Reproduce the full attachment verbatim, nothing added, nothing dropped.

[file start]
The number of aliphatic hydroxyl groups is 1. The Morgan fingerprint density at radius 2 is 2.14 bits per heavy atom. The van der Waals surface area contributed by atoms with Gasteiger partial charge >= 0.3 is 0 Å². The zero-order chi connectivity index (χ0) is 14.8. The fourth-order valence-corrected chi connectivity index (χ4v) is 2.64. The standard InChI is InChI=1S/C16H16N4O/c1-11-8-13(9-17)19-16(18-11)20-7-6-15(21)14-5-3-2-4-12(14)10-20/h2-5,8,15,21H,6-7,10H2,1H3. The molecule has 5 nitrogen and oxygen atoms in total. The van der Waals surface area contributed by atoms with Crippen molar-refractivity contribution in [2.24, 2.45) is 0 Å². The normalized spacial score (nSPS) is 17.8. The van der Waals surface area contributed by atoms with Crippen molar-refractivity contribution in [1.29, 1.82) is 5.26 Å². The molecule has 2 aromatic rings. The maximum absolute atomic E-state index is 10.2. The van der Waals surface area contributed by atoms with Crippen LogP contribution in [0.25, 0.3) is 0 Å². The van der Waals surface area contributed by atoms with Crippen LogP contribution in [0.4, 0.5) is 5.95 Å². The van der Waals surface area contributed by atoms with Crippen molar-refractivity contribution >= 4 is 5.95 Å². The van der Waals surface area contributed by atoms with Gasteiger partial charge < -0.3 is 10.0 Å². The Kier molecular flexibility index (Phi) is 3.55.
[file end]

The number of aliphatic hydroxyl groups is 1. The Morgan fingerprint density at radius 2 is 2.14 bits per heavy atom. The van der Waals surface area contributed by atoms with Gasteiger partial charge >= 0.3 is 0 Å². The zero-order chi connectivity index (χ0) is 14.8. The fourth-order valence-corrected chi connectivity index (χ4v) is 2.64. The standard InChI is InChI=1S/C16H16N4O/c1-11-8-13(9-17)19-16(18-11)20-7-6-15(21)14-5-3-2-4-12(14)10-20/h2-5,8,15,21H,6-7,10H2,1H3. The molecule has 5 nitrogen and oxygen atoms in total. The van der Waals surface area contributed by atoms with Crippen molar-refractivity contribution in [2.24, 2.45) is 0 Å². The normalized spacial score (nSPS) is 17.8. The van der Waals surface area contributed by atoms with Crippen molar-refractivity contribution in [1.29, 1.82) is 5.26 Å². The molecule has 2 aromatic rings. The maximum absolute atomic E-state index is 10.2. The van der Waals surface area contributed by atoms with Crippen LogP contribution in [0.25, 0.3) is 0 Å². The van der Waals surface area contributed by atoms with Crippen LogP contribution in [0.4, 0.5) is 5.95 Å². The van der Waals surface area contributed by atoms with Crippen molar-refractivity contribution >= 4 is 5.95 Å². The van der Waals surface area contributed by atoms with Gasteiger partial charge < -0.3 is 10.0 Å². The Kier molecular flexibility index (Phi) is 3.55.